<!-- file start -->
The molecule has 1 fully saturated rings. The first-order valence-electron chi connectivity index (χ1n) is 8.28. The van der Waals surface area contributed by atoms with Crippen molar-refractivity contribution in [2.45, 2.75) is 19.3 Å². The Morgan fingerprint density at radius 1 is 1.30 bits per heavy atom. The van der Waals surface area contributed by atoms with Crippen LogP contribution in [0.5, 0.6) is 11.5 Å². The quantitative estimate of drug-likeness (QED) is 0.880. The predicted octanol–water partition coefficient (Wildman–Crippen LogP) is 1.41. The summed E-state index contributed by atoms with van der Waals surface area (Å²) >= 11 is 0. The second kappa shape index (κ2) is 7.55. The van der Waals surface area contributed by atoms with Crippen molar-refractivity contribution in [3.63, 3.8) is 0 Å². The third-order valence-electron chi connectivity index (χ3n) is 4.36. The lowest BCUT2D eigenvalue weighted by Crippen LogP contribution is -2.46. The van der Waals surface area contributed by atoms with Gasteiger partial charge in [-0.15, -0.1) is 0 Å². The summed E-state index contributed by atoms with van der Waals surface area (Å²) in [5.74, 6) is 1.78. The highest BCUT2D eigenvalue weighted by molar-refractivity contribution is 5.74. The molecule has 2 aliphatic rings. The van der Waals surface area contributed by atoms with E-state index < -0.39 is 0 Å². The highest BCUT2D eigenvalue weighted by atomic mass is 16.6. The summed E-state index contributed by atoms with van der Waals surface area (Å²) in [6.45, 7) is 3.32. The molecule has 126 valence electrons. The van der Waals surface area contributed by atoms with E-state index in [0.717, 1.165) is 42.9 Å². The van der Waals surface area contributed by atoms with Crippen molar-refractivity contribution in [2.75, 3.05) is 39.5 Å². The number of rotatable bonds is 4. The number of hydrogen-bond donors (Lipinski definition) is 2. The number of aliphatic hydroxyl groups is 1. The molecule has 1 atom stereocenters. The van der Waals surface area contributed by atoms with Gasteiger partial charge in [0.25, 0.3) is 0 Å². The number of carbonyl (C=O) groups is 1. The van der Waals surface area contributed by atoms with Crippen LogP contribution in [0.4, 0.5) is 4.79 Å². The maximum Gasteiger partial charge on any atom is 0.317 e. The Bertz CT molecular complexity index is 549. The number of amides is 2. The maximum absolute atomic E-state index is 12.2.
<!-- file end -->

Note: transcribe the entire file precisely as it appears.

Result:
The molecule has 1 fully saturated rings. The first-order valence-electron chi connectivity index (χ1n) is 8.28. The van der Waals surface area contributed by atoms with Crippen molar-refractivity contribution in [2.45, 2.75) is 19.3 Å². The Morgan fingerprint density at radius 1 is 1.30 bits per heavy atom. The van der Waals surface area contributed by atoms with Crippen LogP contribution in [0.5, 0.6) is 11.5 Å². The quantitative estimate of drug-likeness (QED) is 0.880. The predicted octanol–water partition coefficient (Wildman–Crippen LogP) is 1.41. The summed E-state index contributed by atoms with van der Waals surface area (Å²) >= 11 is 0. The second kappa shape index (κ2) is 7.55. The van der Waals surface area contributed by atoms with Crippen molar-refractivity contribution in [3.63, 3.8) is 0 Å². The third-order valence-electron chi connectivity index (χ3n) is 4.36. The lowest BCUT2D eigenvalue weighted by Crippen LogP contribution is -2.46. The van der Waals surface area contributed by atoms with Gasteiger partial charge in [-0.15, -0.1) is 0 Å². The summed E-state index contributed by atoms with van der Waals surface area (Å²) in [5.74, 6) is 1.78. The highest BCUT2D eigenvalue weighted by molar-refractivity contribution is 5.74. The molecule has 2 aliphatic rings. The van der Waals surface area contributed by atoms with E-state index < -0.39 is 0 Å². The highest BCUT2D eigenvalue weighted by atomic mass is 16.6. The summed E-state index contributed by atoms with van der Waals surface area (Å²) in [6.45, 7) is 3.32. The molecule has 126 valence electrons. The van der Waals surface area contributed by atoms with E-state index in [0.717, 1.165) is 42.9 Å². The van der Waals surface area contributed by atoms with Crippen molar-refractivity contribution in [2.75, 3.05) is 39.5 Å². The number of rotatable bonds is 4. The number of hydrogen-bond donors (Lipinski definition) is 2. The number of aliphatic hydroxyl groups is 1. The molecule has 1 atom stereocenters. The van der Waals surface area contributed by atoms with Gasteiger partial charge in [0.25, 0.3) is 0 Å². The number of carbonyl (C=O) groups is 1. The van der Waals surface area contributed by atoms with Crippen LogP contribution in [0.4, 0.5) is 4.79 Å². The maximum Gasteiger partial charge on any atom is 0.317 e. The Bertz CT molecular complexity index is 549. The number of amides is 2. The maximum absolute atomic E-state index is 12.2.